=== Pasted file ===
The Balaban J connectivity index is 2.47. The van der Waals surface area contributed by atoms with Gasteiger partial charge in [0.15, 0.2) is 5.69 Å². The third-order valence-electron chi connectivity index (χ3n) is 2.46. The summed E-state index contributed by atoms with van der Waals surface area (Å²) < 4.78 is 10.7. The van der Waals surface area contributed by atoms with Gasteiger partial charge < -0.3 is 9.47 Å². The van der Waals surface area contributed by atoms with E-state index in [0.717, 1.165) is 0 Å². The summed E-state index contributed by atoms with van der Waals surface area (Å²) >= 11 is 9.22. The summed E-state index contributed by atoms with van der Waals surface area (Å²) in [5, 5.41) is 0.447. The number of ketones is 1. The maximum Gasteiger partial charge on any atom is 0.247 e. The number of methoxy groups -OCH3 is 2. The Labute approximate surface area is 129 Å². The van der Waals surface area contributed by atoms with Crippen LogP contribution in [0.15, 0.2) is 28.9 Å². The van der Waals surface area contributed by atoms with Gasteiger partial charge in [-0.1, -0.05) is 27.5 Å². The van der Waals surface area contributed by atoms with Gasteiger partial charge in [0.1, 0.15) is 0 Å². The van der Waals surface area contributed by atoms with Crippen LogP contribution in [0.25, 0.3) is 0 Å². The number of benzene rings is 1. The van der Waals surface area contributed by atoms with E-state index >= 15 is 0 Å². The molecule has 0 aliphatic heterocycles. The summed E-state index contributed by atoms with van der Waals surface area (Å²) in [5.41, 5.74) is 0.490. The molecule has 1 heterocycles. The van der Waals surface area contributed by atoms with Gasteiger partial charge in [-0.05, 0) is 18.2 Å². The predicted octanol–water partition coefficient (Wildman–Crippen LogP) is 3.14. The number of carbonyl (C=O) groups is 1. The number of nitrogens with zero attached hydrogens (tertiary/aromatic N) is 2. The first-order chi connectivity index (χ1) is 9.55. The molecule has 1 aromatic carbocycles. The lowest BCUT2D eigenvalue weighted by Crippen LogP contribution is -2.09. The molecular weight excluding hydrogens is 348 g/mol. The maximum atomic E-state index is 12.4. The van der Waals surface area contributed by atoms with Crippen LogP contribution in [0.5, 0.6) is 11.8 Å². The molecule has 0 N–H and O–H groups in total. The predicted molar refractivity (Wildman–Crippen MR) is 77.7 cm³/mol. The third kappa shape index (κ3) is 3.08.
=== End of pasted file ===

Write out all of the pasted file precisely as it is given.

The Balaban J connectivity index is 2.47. The van der Waals surface area contributed by atoms with Gasteiger partial charge in [0.15, 0.2) is 5.69 Å². The third-order valence-electron chi connectivity index (χ3n) is 2.46. The summed E-state index contributed by atoms with van der Waals surface area (Å²) < 4.78 is 10.7. The van der Waals surface area contributed by atoms with Gasteiger partial charge < -0.3 is 9.47 Å². The van der Waals surface area contributed by atoms with E-state index in [0.717, 1.165) is 0 Å². The summed E-state index contributed by atoms with van der Waals surface area (Å²) >= 11 is 9.22. The summed E-state index contributed by atoms with van der Waals surface area (Å²) in [5, 5.41) is 0.447. The number of ketones is 1. The maximum Gasteiger partial charge on any atom is 0.247 e. The number of methoxy groups -OCH3 is 2. The Labute approximate surface area is 129 Å². The van der Waals surface area contributed by atoms with Crippen LogP contribution in [0.15, 0.2) is 28.9 Å². The van der Waals surface area contributed by atoms with Gasteiger partial charge in [-0.1, -0.05) is 27.5 Å². The van der Waals surface area contributed by atoms with Gasteiger partial charge in [0.1, 0.15) is 0 Å². The van der Waals surface area contributed by atoms with Crippen LogP contribution in [0.25, 0.3) is 0 Å². The number of benzene rings is 1. The van der Waals surface area contributed by atoms with E-state index >= 15 is 0 Å². The molecule has 0 aliphatic heterocycles. The summed E-state index contributed by atoms with van der Waals surface area (Å²) in [5.41, 5.74) is 0.490. The molecule has 1 heterocycles. The van der Waals surface area contributed by atoms with Gasteiger partial charge in [-0.05, 0) is 18.2 Å². The predicted octanol–water partition coefficient (Wildman–Crippen LogP) is 3.14. The number of carbonyl (C=O) groups is 1. The number of nitrogens with zero attached hydrogens (tertiary/aromatic N) is 2. The first-order chi connectivity index (χ1) is 9.55. The molecule has 1 aromatic carbocycles. The lowest BCUT2D eigenvalue weighted by Crippen LogP contribution is -2.09. The molecular weight excluding hydrogens is 348 g/mol. The maximum atomic E-state index is 12.4. The van der Waals surface area contributed by atoms with Crippen LogP contribution in [0.5, 0.6) is 11.8 Å². The molecule has 0 N–H and O–H groups in total. The predicted molar refractivity (Wildman–Crippen MR) is 77.7 cm³/mol. The third kappa shape index (κ3) is 3.08.